As a title, Broken Age Act II is a misnomer — there is no game called Broken Age Act II.
The second chunk of Broken Age —which was released over a year after the first— represents both Acts II and III of its narrative arc. Quite simply: it’s the rest of the game, and the game is very, very good.
Most stories cannot function at full throttle for the duration of the narrative. Typical through lines are made up of peaks and valleys that give characters a chance to develop and allow excitement to escalate over time. For obvious reasons, after the dramatic exchange between the heroes at the end of Broken Age’s first act, the plot takes a beat to breathe.
So imagine then trying to review a game starting with its slower, more methodical second act. It doesn’t really make sense. Within the realm of family fiction, it wouldn’t be unlike trying to critique the Pixar film Up (2009) starting after the balloon had already crashed, or walking into a theatre late to review Disney’s Frozen (2013) and just catching the last few seconds of “Let it Go.” It would be a completely backwards way to look at a piece of art.
Exactly like its unprecedented funding strategy, the division of Broken Age is either a fringe example of turbulent development, or a new hurdle everyone in the industry will eventually have to cross. At a glance, it seemed like Double Fine was only circumventing traditional publishers with Kickstarter, but now the studio has doubled back and made it hard to even talk about the without setup. This has led to a lot of weird inconsistent essays - not unlike this one.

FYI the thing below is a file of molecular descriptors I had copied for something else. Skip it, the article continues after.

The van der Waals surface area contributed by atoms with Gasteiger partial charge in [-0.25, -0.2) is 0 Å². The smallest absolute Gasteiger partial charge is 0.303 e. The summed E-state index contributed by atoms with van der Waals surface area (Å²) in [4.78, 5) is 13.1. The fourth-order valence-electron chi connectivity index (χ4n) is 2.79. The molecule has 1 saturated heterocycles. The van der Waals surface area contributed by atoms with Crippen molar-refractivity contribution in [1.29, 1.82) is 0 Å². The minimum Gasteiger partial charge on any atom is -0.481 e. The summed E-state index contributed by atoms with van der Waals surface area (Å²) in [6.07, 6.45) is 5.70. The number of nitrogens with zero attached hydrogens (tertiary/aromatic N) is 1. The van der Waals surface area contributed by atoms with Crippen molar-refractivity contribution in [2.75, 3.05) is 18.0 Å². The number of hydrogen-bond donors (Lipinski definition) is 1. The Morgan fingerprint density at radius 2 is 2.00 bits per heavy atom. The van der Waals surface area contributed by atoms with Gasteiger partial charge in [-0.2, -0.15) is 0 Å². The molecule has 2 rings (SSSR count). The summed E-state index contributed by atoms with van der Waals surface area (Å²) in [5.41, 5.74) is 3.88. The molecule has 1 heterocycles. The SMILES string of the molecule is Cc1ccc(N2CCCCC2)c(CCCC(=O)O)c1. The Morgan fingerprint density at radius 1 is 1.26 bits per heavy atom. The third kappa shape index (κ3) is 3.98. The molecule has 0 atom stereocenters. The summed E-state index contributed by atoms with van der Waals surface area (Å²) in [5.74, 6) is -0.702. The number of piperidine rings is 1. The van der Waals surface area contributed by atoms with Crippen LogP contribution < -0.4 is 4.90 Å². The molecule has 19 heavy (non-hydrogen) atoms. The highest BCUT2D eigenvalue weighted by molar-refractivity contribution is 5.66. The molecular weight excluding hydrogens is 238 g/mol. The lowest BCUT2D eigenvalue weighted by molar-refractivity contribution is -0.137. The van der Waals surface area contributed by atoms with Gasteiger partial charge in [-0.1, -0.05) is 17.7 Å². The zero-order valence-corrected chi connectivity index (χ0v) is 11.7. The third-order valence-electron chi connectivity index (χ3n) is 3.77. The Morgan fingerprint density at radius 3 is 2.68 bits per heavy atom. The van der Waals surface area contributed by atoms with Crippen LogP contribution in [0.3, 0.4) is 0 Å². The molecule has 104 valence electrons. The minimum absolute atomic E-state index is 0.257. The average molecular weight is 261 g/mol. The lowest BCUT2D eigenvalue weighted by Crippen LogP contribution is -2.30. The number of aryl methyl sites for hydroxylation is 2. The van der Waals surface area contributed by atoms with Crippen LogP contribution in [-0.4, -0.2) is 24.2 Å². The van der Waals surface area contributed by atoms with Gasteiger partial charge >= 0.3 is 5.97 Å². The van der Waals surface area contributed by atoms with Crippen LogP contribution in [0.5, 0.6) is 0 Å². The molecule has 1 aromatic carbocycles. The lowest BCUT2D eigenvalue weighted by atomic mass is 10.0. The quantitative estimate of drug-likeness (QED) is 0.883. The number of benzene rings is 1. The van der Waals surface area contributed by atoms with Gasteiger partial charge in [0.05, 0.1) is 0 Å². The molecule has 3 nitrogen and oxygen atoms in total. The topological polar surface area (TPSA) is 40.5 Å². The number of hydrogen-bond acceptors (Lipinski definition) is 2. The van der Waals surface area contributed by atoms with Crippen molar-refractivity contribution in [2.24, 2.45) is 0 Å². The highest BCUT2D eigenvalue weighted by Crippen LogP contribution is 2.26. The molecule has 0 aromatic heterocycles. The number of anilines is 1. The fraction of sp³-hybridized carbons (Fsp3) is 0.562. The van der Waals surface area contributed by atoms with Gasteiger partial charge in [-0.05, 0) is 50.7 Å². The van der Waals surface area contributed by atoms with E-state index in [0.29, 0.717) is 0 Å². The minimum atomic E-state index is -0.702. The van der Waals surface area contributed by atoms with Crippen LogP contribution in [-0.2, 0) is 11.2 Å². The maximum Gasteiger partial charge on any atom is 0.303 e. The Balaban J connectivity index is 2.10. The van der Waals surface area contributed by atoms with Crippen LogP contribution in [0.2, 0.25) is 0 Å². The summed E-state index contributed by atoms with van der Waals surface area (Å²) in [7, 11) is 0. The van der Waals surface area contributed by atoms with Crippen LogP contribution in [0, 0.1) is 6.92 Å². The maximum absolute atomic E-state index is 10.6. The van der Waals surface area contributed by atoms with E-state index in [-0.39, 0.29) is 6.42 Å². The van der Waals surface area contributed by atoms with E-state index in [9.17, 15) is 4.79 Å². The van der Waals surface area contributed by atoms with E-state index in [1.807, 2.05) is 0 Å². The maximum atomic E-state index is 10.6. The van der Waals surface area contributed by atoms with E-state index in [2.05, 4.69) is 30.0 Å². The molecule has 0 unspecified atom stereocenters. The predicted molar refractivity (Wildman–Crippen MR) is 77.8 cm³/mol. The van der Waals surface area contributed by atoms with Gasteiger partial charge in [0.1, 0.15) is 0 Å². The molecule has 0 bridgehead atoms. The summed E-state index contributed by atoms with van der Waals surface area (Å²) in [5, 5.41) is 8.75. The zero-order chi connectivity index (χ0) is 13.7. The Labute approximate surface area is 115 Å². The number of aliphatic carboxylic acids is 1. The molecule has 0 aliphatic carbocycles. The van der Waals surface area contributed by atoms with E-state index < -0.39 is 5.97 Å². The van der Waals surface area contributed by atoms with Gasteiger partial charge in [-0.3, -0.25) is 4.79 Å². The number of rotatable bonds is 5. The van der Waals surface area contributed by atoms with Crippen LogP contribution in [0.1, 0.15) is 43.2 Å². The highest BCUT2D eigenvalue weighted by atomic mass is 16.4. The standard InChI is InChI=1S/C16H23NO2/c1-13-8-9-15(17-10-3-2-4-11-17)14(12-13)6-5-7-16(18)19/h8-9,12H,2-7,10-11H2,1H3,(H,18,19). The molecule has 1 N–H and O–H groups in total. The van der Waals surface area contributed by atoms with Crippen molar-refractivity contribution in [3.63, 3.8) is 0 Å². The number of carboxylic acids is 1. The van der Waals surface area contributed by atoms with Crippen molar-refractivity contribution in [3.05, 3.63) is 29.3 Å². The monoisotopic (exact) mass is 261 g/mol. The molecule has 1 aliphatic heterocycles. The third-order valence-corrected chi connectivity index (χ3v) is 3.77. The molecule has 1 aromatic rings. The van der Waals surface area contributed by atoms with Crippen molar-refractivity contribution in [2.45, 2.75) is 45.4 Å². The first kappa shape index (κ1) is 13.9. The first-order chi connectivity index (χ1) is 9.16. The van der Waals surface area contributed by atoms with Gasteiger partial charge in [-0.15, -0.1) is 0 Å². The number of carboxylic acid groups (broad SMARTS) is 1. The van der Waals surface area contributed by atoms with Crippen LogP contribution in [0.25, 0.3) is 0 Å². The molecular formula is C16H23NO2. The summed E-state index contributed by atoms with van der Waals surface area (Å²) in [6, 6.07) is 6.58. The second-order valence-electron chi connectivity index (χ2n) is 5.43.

Anecdotally, after struggling to prove the value of updating its review scores to reflect new developments, Polygon[dot]com finally has the perfect test case its premise. Broken Age Act II isn’t a new game unto itself, it’s not a sequel, and it's not an episode. No review of Broken Age ought to exist separate from any thoughts on the game that was released in January 2014.
Somewhere between the fervent sequelization of videogames, the costly realities of game development, and the new services like Kickstarter and Early Access, it seems like the industry was anticipating Double Fine to ship a sequel to one of 2014’s very best games in 16 months. This was an unrealistic expectation.
It’s pure semantics, but I can’t helping thinking “Act I and II” were a poor choice of labels over simply: unfinished. I do feel bad for the backers and early adopters (myself included) who might have been better served waiting to play the game as a completed whole… but holy smokes, Broken Age is still delightful.